Hoisting contested jumpers often and playing intense defense less so, the Bulls continued to muddle along Friday night at the United Center.
Their 101-96 victory over a Knicks team without Stephon Marbury, Quentin Richardson and with a scoreless Eddy Curry may have improved the Bulls' record but not necessarily their long-term outlook.
Teams with title aspirations don't often find themselves with a three-point lead after leading by 16 in the fourth quarter of a home game.
Against a sub-.500 team.
Luol Deng's 29 points and 10 rebounds, Kirk Hinrich's second career triple-double and Andres Nocioni's 17 points helped the Bulls hang on.
But the Bulls know a similar effort against almost any team other than the dysfunctional Knicks would be cause for trouble.
"They went to a smaller lineup, and for a 2 1/2 -minute span they got physical with us, and we didn't respond well," coach Scott Skiles said of the Knicks' late rally. "We also broke down a couple of instances where we know their guys are going a certain direction 98 percent of the time and we weren't on that hand.
"But we did a lot of things well. We have to take it."
The Bulls appeared to lead comfortably 94-85 before Hinrich committed a turnover and Nocioni missed a shot.
Former DePaul star Wilson Chandler scored on both ensuing Knicks possessions to cut the lead to five.
Nocioni split two free throws to make it 95-89, but Zach Randolph, huge with 27 points and 15 rebounds, swished a three-pointer to make it a three-point game.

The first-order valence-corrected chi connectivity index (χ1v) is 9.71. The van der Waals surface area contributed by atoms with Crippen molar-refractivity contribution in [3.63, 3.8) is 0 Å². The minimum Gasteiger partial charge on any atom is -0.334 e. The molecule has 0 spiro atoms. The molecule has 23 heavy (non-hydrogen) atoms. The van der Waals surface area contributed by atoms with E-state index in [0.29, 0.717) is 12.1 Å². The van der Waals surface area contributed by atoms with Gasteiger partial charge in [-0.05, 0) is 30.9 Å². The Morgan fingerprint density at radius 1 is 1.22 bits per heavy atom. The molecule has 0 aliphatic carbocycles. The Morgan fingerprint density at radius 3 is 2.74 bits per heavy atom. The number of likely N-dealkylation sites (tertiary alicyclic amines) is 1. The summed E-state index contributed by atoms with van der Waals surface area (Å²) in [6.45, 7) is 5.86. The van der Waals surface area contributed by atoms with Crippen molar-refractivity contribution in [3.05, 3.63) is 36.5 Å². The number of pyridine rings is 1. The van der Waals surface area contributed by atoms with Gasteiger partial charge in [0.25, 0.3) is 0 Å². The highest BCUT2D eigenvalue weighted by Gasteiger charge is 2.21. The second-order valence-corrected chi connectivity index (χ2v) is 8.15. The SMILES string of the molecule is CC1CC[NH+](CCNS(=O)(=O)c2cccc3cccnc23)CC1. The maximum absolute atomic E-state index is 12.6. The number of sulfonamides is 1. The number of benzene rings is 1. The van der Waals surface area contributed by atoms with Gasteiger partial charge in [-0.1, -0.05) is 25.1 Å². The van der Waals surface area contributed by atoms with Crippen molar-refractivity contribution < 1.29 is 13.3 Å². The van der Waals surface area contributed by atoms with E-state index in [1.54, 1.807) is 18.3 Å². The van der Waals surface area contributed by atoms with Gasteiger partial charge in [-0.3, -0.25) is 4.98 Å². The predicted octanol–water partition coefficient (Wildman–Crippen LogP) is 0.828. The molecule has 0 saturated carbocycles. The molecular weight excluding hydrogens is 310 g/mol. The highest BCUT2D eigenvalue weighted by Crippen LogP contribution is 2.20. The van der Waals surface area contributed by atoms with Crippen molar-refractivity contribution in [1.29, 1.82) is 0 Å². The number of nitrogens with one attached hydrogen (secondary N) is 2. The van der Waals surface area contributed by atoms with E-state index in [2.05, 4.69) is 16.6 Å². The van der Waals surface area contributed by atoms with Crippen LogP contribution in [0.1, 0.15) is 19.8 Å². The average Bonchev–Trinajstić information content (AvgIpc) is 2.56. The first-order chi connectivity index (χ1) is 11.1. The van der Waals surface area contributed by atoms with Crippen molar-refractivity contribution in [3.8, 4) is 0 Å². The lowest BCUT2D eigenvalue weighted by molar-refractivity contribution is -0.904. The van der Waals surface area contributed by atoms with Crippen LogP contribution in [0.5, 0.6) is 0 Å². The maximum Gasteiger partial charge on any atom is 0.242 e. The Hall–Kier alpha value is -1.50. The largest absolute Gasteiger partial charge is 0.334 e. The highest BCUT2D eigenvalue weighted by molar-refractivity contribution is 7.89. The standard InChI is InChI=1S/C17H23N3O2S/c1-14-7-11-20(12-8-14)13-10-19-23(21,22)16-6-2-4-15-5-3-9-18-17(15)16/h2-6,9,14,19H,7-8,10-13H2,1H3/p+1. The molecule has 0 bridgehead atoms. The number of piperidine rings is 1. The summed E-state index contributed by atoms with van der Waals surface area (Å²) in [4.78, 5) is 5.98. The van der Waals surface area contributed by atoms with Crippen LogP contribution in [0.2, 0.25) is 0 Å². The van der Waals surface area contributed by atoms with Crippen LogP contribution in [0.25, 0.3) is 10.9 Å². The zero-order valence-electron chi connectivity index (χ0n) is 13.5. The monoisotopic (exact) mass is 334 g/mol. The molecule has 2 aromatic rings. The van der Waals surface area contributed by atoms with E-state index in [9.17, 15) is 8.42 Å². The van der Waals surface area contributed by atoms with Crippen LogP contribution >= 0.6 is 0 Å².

Hinrich and Ben Gordon, who shot 4 of 11, sandwiched two free throws each around a Fred Jones basket to make it 99-94. Jones' miss then sealed it for the Bulls.
"We had a six-minute stretch in the third quarter where we played very good basketball," Skiles said. "We dominated the glass. We pushed the ball up. We made nice decisions on the break. There were other areas where we didn't play well."
Nocioni helped awaken the Bulls from a sluggish first three quarters by jump-starting a 16-4 run that turned a 64-62 lead into an 80-66 game.
First Nocioni drained a 10-foot turnaround. He then blocked Jones' shot, leading to Deng's fast break and three-point play. Nocioni later added another jumper.
In a season where the Bulls have lost their swagger and, more often than not, their habit of outworking opponents, Nocioni continues to stand out for reasons other than resembling Shaggy from Scooby Doo.
His Bull-in-the-china-shop intensity rarely wavers.
"He's one of those guys [even] when things aren't going well for the team or himself, he plays the same," Skiles said. "He's the same every day in practice. He brings it all the time. And going through periods where emotionally maybe we weren't as solid as we need to be, his intensity can carry us not only in the game but the practice court too."
That would be a good place for the Bulls to retreat, considering they continued to settle for perimeter shots against a Knicks defense allowing 102.5 points per game, 25th in the league.
Defensively, at least, the Bulls challenged shots, setting a United Center record with 15 blocks. Nocioni, unsurprisingly, had five. Hinrich tied his career high with three, part of his monster night.
Hinrich also had 15 points, 14 assists and 12 rebounds.
"I felt good," Hinrich said. "I'm trying to concentrate on playing my game and having a good floor game. I feel like I've been doing that of late.
"But we didn't finish it out. We made a lot of mistakes. Hopefully we can improve on that because that's important in this league."
Bulls 101, Knicks 96
Hinrich's triple-double drives Bulls
Bulls survive ragged final quarter behind Deng, Hinrich, Nocioni
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